Digital Marketer from Google, Bharti Airtel and Zdnetindia.com; Saurabh Pandey is a technology and media enthusiast. Saurabh runs his own blog at http://www.atomthought.com and is currently writing a book: ‘Social Media Marketing-Illustrated and Actionable Steps for Digital Marketers’.
Why are we on Linked-In but not on Apnacircle or brijj?
I guess it’s not just one single ‘thing’ but a mix of many factors that influence us to join a specific social media site.
In a nutshell, and in a more organised lingo, we choose to be on a social networking site largely because of:
- Presence of Opinion Leaders
- Presence of a large no. of Our Type of people,
- Opportunity to Collaborate and Co-create or achieve an objective and
- Tools to collaborate and co-create efficiently and effectively
Once we are comfortable with the above we then slowly create our own network, and reputation within that Social Platform.
Now, creating a network and reputation takes time and effort. Remember how much time it took you to reach that 500 contacts landmark in LinkedIn?
That’s precisely why anyone would think twice before just latching on to just another social network. This makes things really difficult for any new entrant. And that’s why it’s important to be either the ‘first’ or the most ‘disruptive’ in order to win members.
So, what happens now in India? Now that there are already so many of Social Networks, how does a new Social Platform survive?
Needless to say Indian Social Networks have largely been ‘followers’ and have failed to create need driven technological innovation or disruption. This is sadly true in most of the internet verticals.
Anyways broadly I have always maintained that Social Networks should excel at making the conversations among users most efficient-through the use of tools, technology, applications and co-creation opportunities. There is still a gap here, and there is still an opportunity here!
We shall understand the above in slightly greater detail as we move further.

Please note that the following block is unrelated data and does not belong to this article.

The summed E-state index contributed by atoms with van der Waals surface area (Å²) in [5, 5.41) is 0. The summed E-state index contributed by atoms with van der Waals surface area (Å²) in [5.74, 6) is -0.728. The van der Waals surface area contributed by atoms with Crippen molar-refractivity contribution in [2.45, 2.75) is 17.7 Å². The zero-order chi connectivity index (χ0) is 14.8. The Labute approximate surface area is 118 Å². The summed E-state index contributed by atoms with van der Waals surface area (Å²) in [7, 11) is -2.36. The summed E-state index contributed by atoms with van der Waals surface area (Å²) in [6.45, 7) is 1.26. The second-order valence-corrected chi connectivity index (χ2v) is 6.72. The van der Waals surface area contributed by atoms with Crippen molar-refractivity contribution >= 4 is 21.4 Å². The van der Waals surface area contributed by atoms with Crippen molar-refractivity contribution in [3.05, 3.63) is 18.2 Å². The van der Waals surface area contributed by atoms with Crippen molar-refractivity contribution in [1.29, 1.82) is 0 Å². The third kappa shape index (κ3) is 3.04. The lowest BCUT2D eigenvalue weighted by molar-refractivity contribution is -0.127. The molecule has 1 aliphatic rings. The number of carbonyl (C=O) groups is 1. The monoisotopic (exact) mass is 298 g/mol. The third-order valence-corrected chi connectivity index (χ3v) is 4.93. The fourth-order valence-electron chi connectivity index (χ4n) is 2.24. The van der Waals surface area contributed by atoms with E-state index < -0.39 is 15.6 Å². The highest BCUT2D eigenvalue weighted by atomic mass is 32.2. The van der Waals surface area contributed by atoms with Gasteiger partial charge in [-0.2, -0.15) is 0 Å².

So what’s the story of Big Adda and Ibibo?
Big Adda – You already know it: Amitabh Bachchan (Opinion leader) got the crowd in. Not a bad strategy at all, but how do you create stickiness?
Ibibo – People came in because they were incentivised for not just joining in but also on creating a network and frequent content update. Good and well thought out strategy. But what happens when the incentivisation gets over? Do people remain there or go back to the Facebooks and My Spaces?
More importantly did incentivisation help create good content regularly also? If not, then there will be no stickiness again!
So while full marks to both Big Adda and Ibibo for starting off with a bang, I still think they need to be working upon targeting an entirely new set of users (could be school children, to be tapped early in the lifecycle when they do not have exposure of any other Social Networking site) or target unique local needs (gaming, citizen journalism, collaborative authoring of a book or a movie, etc.).
So, summarising and adding a few more points, in order to be successful in the Social Networks game:
- You need to address a unique segment (unrepresented or under-represented) or
- You need to address a unique need (unrepresented or under-represented)
- Create tools for effective collaboration and conversation
- Create opportunities for co-creation (remember the members of social networks are here for an objective-networking, finding jobs, making music, selling their e-book, making friends, going for dating etc.)
- Lastly, as a Social Platform you need to provide the platform for members to get recognition.
If you have been following ibibo lately, you would have observed that through their fashion photographer, and superstar programs they are exactly following the above principles.
New set of users (like school children) are in a phase of experimentation and hence may dabble with more than 1 social network. Brand loyalty could be low. Also once they reach a certain age and proficiency of usage they would want to graduate from a ‘bachchon ka’ social network to a “serious and bade logon ka” social network.
But I still think, given the size and scope of Indian market it makes complete sense to target new users with the following directions:
Target new users who are mature and relatively more brand loyal- e.g. women. NOW this strategy can allow a new entrant to co-exist with competition. So a lady will not exit/leave a facebook, but since this new site services a ‘certain latent need’ better-so she will ALSO be seen here to satisfy ‘that’ need.
Target new users like school children and evolve your product as your Target audience evolves.-Long term strategy, good when the overall category itself is in a growth phase. May not work in a mature phase.
Target new users like school children and stick to your positioning. There is an incessant supply of these young kids, and their influence is all pervasive
In a compendium:
India has a huge need for social networks that can allow members to achieve their latent needs. These needs could range from dating and friendship through selling and buying to finding talent to creating a movie or music! What is also of a great relevance for India is the fact that in the next decade more people will use internet through Mobile, Touch and Speech platforms and Social Networks would be no exception.
Hence the Social Networks have to focus on innovation that can help people fulfil these needs effectively and allow this fulfilment through mobile, speech (regional) and touch accessibilities.